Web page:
Homemade Vegan Sushi Platter
We regularly show you how to make dishes from international restaurants at home, such as pinsa, palak paneer or even a bolognese. But there is one thing for which we also go more often to the restaurant instead of making it at home: sushi. But sushi is not as complicated as you might think. And sure, for the small hunger and eight small Maki rolls with cucumber, we would also not necessarily put on the sushi rice. Therefore, we prefer to go all in today with a biiiig vegan sushi plate, which is perfect for a small party at your home. The individual components, such as sushi rice and fillings, can be perfectly divided among a larger group, and then at the table, everyone can relax and pick out the sushi shape he or she likes best – and off the rolling goes! But let's start from the beginning and work our way step by step to the sushi plate.
1. What equipment do you need for sushi at home?
There are a few essential things that you can't do without, but also some things that can make your life easier but are not absolutely necessary. Those would be:
☑ sushi mat
☑ cling film (to wrap the sushi mat)
☑ a big bowl to wash the rice
☑ a pot or rice cooker
☑ rice molds (optional, for example, for nigiri)
☑ cutting board
☑ sharp knife
For the latter, we suggest you really use the sharpest knife in your drawer because it's not just about cutting the ingredients but also cutting the sushi rolls in the end. And trust us, there's little more disappointing in this recipe than when you crush your sushi rolls instead of cutting them, and all that rolling seems to be for naught.
If none of your knives are really sharp, then it's probably time to sharpen again – yes, we guess how you look right now. For a long time, we also thought that sharpening knives at home would be super complicated and time-consuming, but for a few months now, we've had a roller sharpener (https://www.horl.com/us/en/rollschleifer/horl2#eiche) from Horl (https://www.horl.com/us/en/horl2/professional-sharpness-made-at-home/) in the office. And by now, almost all of us have taken it home to sharpen a round of knives there, too – in fact, it's not only very easy and quick but even fun.
The grinding set consists of a grinding block that is angled on two sides. There, you can decide whether you want to grind your knives at 15 ° or 20 °. 20 ° is suitable for all ordinary knives. 15 °, on the other hand, is perfect for particularly fine blades. The two sides are magnetic, so your knives are attracted to them, and you don't have to worry about holding the knives incorrectly and not being able to sharp them optimally. After that, you're ready to go and grab the sharpener, which has two sides: The diamond grinding disc and the ceramic honing disc. With both sides, you'll grind each side of your knife for several minutes (20 movements per side is recommended). And that's really all it is. So, you move the sharpener back and forth, and your knives get sharper each time. At the very end, all you have to do is clean the knife with a clean dish towel and wipe it down on it to remove all the abrasive particles. If you want it to be even sharper, you can use additional fine-grained corundum whetstone discs (https://www.horl.com/us/en/zubehoer/schleifsteine/premiumschaerfe-set). However, the application is the same. The grinding discs can be easily removed and replaced by turning them in and out on the sharpener.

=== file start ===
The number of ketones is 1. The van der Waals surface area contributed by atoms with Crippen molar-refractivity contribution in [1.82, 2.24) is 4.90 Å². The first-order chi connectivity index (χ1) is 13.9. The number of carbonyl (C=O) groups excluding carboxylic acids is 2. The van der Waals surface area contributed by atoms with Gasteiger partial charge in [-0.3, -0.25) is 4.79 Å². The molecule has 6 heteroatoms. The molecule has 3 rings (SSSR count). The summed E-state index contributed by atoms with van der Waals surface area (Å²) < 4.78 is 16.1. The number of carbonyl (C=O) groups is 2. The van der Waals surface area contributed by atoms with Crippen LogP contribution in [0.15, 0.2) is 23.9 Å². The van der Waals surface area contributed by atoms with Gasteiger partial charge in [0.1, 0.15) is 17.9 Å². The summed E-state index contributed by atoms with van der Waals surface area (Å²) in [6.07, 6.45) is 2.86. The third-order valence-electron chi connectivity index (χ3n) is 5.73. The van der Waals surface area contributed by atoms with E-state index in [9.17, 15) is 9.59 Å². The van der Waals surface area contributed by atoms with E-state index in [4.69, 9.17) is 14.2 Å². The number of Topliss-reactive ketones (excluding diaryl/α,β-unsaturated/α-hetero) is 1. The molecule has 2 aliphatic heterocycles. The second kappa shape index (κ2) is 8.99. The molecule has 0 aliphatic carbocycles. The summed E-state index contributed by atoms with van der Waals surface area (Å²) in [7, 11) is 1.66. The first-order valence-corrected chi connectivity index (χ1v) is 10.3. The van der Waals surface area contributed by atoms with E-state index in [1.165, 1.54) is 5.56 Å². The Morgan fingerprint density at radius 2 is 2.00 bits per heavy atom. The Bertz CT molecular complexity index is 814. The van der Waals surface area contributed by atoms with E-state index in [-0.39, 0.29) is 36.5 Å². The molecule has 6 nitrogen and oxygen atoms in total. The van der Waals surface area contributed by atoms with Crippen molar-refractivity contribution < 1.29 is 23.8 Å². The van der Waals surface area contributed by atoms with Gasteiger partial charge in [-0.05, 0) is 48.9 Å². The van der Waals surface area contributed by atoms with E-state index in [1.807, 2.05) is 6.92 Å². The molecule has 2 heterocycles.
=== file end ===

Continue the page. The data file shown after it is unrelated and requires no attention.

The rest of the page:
Knife sharpened? Then you can continue.
2.What ingredients do you need for homemade sushi?
In principle, you can orient yourself to four building blocks: the sushi rice, nori leaves, fillings of your choice and the "garnishes" to the sushi.
The Sushi Rice
Sushi stands and falls with well-cooked rice. It is especially important to use short-grain sushi rice and not basmati rice, jasmine rice or similar. To ensure that the rice sticks together really well, you need to wash it thoroughly beforehand – regardless of whether you cook it on a rice stove or in a pot. So put it in a bowl with plenty of cold water and go through the rice with your hands. You'll notice right away that the water turns milky – that's the starch clinging to the rice grains that we want to get rid of. Pour off the water and cover the rice with clean water again. After that, wash the rice again and again until the water actually stays clear. Only then you should prepare your rice either in the pot or in the rice stove and add stirred sushi vinegar at the end to season the rice. The preparation is described below in the recipe. However, I didn't come up with the recipes myself, but they are from Japanese chef Shoko Kono (http://www.japanische-kochkurse.de/%C3%BCber-mich/), with whom I once had the pleasure of working – I've always made my sushi rice according to her recipe since then. She also gives cooking classes in Berlin, which I can only recommend to you.